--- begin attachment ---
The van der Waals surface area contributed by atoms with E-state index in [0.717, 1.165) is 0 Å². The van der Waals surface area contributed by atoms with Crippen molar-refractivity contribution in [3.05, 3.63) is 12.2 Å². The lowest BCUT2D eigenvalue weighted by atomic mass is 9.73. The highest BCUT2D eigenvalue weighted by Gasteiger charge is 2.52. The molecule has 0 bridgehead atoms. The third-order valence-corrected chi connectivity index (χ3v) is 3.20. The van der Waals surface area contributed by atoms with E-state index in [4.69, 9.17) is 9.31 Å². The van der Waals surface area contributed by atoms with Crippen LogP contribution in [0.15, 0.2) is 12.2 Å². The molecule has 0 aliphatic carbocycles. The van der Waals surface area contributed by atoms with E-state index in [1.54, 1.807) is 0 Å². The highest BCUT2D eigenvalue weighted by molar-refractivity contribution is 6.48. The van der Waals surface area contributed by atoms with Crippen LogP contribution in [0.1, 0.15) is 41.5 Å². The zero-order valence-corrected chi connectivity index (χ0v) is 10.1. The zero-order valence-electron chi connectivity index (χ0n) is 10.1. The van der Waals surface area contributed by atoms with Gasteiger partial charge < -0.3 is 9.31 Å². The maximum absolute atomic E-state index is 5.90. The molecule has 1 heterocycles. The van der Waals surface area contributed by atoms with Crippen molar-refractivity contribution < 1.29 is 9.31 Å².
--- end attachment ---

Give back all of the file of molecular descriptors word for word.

The van der Waals surface area contributed by atoms with E-state index in [0.717, 1.165) is 0 Å². The van der Waals surface area contributed by atoms with Crippen molar-refractivity contribution in [3.05, 3.63) is 12.2 Å². The lowest BCUT2D eigenvalue weighted by atomic mass is 9.73. The highest BCUT2D eigenvalue weighted by Gasteiger charge is 2.52. The molecule has 0 bridgehead atoms. The third-order valence-corrected chi connectivity index (χ3v) is 3.20. The van der Waals surface area contributed by atoms with E-state index in [4.69, 9.17) is 9.31 Å². The van der Waals surface area contributed by atoms with Crippen LogP contribution in [0.15, 0.2) is 12.2 Å². The molecule has 0 aliphatic carbocycles. The van der Waals surface area contributed by atoms with E-state index in [1.54, 1.807) is 0 Å². The highest BCUT2D eigenvalue weighted by molar-refractivity contribution is 6.48. The van der Waals surface area contributed by atoms with Crippen LogP contribution in [0.1, 0.15) is 41.5 Å². The zero-order valence-corrected chi connectivity index (χ0v) is 10.1. The zero-order valence-electron chi connectivity index (χ0n) is 10.1. The van der Waals surface area contributed by atoms with Gasteiger partial charge < -0.3 is 9.31 Å². The maximum absolute atomic E-state index is 5.90. The molecule has 1 heterocycles. The van der Waals surface area contributed by atoms with Crippen molar-refractivity contribution < 1.29 is 9.31 Å².